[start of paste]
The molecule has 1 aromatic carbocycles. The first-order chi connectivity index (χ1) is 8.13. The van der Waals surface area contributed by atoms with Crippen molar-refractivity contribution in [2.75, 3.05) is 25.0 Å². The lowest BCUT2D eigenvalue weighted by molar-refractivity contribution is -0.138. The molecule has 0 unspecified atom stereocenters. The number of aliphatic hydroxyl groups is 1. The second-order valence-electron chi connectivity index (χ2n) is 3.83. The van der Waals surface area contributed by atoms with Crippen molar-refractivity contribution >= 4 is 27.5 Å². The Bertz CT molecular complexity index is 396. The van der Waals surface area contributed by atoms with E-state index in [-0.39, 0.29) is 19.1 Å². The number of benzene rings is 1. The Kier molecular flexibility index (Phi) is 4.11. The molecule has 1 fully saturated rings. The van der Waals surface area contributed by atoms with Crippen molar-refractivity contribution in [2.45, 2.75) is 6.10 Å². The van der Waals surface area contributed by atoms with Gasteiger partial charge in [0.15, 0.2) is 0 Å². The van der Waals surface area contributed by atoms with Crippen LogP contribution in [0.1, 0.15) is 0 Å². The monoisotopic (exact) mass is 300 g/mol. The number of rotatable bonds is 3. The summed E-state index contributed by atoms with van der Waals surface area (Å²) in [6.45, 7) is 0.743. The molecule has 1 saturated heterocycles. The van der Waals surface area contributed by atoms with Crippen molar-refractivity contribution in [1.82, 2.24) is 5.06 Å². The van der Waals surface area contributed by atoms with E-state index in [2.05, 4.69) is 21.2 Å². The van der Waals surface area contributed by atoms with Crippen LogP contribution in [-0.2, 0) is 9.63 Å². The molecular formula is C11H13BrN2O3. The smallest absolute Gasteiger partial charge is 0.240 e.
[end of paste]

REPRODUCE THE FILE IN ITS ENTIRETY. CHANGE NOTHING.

The molecule has 1 aromatic carbocycles. The first-order chi connectivity index (χ1) is 8.13. The van der Waals surface area contributed by atoms with Crippen molar-refractivity contribution in [2.75, 3.05) is 25.0 Å². The lowest BCUT2D eigenvalue weighted by molar-refractivity contribution is -0.138. The molecule has 0 unspecified atom stereocenters. The number of aliphatic hydroxyl groups is 1. The second-order valence-electron chi connectivity index (χ2n) is 3.83. The van der Waals surface area contributed by atoms with Crippen molar-refractivity contribution >= 4 is 27.5 Å². The Bertz CT molecular complexity index is 396. The van der Waals surface area contributed by atoms with E-state index in [-0.39, 0.29) is 19.1 Å². The number of benzene rings is 1. The Kier molecular flexibility index (Phi) is 4.11. The molecule has 1 fully saturated rings. The van der Waals surface area contributed by atoms with Crippen molar-refractivity contribution in [2.45, 2.75) is 6.10 Å². The van der Waals surface area contributed by atoms with Gasteiger partial charge in [0.15, 0.2) is 0 Å². The van der Waals surface area contributed by atoms with Crippen LogP contribution in [0.1, 0.15) is 0 Å². The monoisotopic (exact) mass is 300 g/mol. The number of rotatable bonds is 3. The summed E-state index contributed by atoms with van der Waals surface area (Å²) in [6.45, 7) is 0.743. The molecule has 1 saturated heterocycles. The van der Waals surface area contributed by atoms with Crippen molar-refractivity contribution in [1.82, 2.24) is 5.06 Å². The van der Waals surface area contributed by atoms with E-state index in [2.05, 4.69) is 21.2 Å². The van der Waals surface area contributed by atoms with Crippen LogP contribution in [-0.2, 0) is 9.63 Å². The molecular formula is C11H13BrN2O3. The smallest absolute Gasteiger partial charge is 0.240 e.